Glossary of wrist movements and P system of classifying a golfer's swing positions

 

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Glossary of wrist movements

 

There are 4 wrist movements and 2 forearm rotatory movements.

 

Wrist movements

 

Wrist in neutral position (left wrist)

 


The wrist is in a neutral position when a line drawn along the top of the forearm is in a straight line with the top surface of the index finger.

The clubshaft must be in a straight-line relationship with the left forearm (the left wrist must be vertical - neither bent forward, or bent back)

 

Wrist cocked up (left wrist)

- medical term = radial deviation of the wrist

- wrist cocked up so that the left thumb becomes closer to the forearm

- the clubshaft moves vertically, towards the left forearm

 

 

Wrist cocked down (left wrist)

- medical term = ulnar deviation of the wrist

- wrist cocked down so that the left thumb becomes further away from the forearm

- the clubshaft moves vertically, away from the left forearm

 

 

Wrist neutral (right wrist)

 

 

Wrist hinged back (right wrist)

- medical term = dorsiflexion of the wrist

- common terms = scooped wrist position, cupped wrist position

- the wrist bends back in a horizontal plane, while the wrist remains level (neither up-cocking or down-cocking)

 

 

Wrist hinged forward (right wrist)

- medical term = palmar flexion of the wrist

- common terms = arched wrist, bowed wrist

- the wrist bends forward in a horizontal plane, while the wrist remains level (neither up-cocking or down-cocking)

 

 

Forearm rotatory movements

- there are two forearm rotatory movements

- the forearm's radial bone rotates over the forearm's ulnar bone, but the wrist remains neutral because no active movements occur in the wrist joint

 

Forearm and wrist neutral (left wrist)

- forearm neutral, left palm vertical and left palm faces away from the target

 

 

Pronation (left wrist)

- forearm rotates clockwise so that the left palm faces downwards

- mnemonic = think of turning the palm down to POUR soup out of the hand

- the wrist and hand rotate to exactly the same degree

 

 

Supination (left wrist)

- forearm rotates counterclockwise so that the left palm faces upwards

- mnemonic = think of turning the palm up to hold SOUP in the hand

- the wrist and hand rotate to exactly the same degree

 

 

 

The anatomy of the wrist joint

 

To understand how wrist movements occur within the wrist joint (from an anatomical perspective) consider the following photo showing the wrist bones.


Wrist bones 


There are 8 wrist (carpal) bones. Two major carpal bones - the scaphoid bone and the lunate bone - articulate with the forearm radius bone at the radio-carpal joint. 

 

Homer Kelley's TGM-description of wrist motions

 

Cocking movements (abduction = radial deviation = upcocking; adduction = ulnar deviation = downcocking) occur primarily at the level of the radio-carpal joint. Homer Kelley in his "The Golfing Machine" book doesn't refer to the terms upcocking and downcocking, and he only uses the term cocking (which is any upcocking movement from a downcocked position to a neutral level position, or from a neutral level position to an upcocked position) and uncocking (from an upcocked position to a neutral level position, or from a neutral level position to a downcocked position). He uses the term "level" to signify the neutral positional alignment when the edge of the top of the forearm and the edge of the top surface of the index finger are in a straight line.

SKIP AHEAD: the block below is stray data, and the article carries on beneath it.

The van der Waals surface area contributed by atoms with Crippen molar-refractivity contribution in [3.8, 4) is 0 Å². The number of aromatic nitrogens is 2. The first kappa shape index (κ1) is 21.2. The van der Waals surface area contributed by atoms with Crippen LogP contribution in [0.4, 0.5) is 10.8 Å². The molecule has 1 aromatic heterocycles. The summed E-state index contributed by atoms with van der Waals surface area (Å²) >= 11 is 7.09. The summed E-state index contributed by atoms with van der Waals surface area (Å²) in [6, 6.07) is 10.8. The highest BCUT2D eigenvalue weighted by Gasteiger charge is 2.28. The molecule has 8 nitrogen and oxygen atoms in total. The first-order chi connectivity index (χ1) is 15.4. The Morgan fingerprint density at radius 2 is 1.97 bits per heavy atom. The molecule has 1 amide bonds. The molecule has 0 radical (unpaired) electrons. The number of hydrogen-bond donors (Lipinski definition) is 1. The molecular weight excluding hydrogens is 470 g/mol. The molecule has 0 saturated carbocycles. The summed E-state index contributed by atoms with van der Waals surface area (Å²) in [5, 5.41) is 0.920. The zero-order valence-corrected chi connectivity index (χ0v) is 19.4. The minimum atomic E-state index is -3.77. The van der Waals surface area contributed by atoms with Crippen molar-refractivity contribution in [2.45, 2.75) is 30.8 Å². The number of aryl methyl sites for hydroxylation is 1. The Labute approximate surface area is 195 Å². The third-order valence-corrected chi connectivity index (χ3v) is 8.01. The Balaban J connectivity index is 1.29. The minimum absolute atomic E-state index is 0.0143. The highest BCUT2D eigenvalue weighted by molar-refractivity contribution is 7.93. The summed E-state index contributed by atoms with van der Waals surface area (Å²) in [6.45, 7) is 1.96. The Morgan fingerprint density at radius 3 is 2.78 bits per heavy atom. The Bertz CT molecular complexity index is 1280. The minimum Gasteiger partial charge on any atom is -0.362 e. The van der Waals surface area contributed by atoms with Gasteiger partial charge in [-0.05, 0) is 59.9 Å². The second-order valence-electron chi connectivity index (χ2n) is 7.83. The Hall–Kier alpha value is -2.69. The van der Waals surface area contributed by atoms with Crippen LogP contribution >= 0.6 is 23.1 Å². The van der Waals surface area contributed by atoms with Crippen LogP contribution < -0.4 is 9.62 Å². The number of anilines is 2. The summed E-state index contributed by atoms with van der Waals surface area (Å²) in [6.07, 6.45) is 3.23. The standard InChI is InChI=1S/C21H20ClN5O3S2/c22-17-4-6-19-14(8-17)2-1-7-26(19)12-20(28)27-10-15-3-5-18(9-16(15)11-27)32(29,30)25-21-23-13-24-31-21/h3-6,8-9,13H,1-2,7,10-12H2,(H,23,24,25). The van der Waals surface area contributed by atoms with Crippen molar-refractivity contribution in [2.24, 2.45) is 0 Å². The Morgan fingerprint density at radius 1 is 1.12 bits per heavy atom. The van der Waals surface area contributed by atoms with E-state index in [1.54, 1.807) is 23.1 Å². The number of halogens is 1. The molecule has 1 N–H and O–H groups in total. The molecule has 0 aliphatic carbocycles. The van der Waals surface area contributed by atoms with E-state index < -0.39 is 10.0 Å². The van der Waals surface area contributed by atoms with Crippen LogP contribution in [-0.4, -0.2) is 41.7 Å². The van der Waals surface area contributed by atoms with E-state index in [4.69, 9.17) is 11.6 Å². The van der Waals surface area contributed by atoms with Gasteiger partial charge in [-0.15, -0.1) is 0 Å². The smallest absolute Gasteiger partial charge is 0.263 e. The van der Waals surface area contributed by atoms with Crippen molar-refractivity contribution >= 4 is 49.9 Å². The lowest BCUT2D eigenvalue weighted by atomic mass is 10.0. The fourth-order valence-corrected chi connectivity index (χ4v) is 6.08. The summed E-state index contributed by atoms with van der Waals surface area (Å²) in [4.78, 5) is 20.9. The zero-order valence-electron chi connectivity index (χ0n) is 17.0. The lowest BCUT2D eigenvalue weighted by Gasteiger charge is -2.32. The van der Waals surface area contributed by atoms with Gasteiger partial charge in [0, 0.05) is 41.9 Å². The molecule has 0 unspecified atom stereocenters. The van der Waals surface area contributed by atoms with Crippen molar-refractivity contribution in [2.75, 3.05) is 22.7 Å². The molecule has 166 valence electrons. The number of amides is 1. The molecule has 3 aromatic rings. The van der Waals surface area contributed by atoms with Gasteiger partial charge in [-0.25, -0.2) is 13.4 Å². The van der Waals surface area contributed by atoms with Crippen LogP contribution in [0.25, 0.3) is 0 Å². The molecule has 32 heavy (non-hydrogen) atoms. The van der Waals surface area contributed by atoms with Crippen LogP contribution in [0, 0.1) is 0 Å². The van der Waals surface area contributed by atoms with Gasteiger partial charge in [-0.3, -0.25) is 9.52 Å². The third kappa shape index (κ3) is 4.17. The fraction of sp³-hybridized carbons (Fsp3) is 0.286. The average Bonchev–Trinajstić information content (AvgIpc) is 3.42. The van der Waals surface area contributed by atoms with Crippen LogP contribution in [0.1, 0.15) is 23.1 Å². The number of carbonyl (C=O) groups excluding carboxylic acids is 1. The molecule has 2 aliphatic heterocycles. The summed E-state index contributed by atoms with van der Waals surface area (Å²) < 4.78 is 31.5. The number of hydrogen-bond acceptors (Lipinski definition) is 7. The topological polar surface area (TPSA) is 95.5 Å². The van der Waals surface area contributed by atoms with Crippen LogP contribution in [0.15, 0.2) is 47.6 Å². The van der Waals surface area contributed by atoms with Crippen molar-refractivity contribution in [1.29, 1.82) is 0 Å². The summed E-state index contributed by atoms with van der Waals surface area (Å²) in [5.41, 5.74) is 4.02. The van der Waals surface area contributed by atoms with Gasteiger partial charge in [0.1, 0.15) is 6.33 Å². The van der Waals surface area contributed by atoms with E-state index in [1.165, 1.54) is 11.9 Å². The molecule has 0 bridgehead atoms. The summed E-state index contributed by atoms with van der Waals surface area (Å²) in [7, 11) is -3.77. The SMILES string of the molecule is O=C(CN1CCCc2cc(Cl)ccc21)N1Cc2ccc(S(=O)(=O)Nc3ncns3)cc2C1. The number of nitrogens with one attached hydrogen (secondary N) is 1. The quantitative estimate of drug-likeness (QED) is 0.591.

Hinging movements of the wrist (palmar flexion and dorsiflexion) occur partly at the level of the radio-carpal joint and partly at the level of the intercarpal joint (primarily between the lunate bone and the capitellum bone). Homer Kelley in his "The Golfing Machine" book doesn't use the term "hinging" with respect to wrist movements. He uses the term "bent" to signify a dorsiflexed (cupped, scooped) wrist, "arched" to signify a palmar flexed (bowed) wrist, and "flat" to to signify a neutral wrist position (a wrist that is neither dorsiflexed or palmar flexed).

At impact, the left wrist will be flat and level, while the right wrist will be bent and level. At address, most golfers hold their hands centrally between their thighs with the butt end of the club pointing at the belt buckle, and in this position both the left and right wrists will be slightly dorsiflexed (bent).

Homer Kelley in his TGM book, incorrectly refers to the rotational movements of supination/pronation as wrist motions, and he uses the term "turned" to signify any wrist rotational motion that occurs in a rightwards-direction (supination of the right hand and pronation of the left hand) and the term "rolled" to signify any wrist rotational motion that occurs in a leftwards-direction (supination of the left hand and pronation of the right hand). "Vertical" refers to the neutral position when the wrist is neither turned or rolled. 

 

P system of classifying a golfer's swing positions


P1 position - address position



P2 position - when the clubshaft is parallel to the ground at the end-takeaway



P3 position - when the left arm is parallel to the ground during the backswing action



P4 position - end-backswing position



P5 position - when the left arm is parallel to the ground during the downswing action (end of the early downswing)



P6 position - when the clubshaft is parallel to the ground during the downswing action (end of the mid-downswing)



P7 position - impact



P8 position - when the clubshaft is parallel to the ground during the followthrough phase of the swing


P9 position - when the clubshaft is vertical to the ground during the finish phase of the swing



Jeff Mann.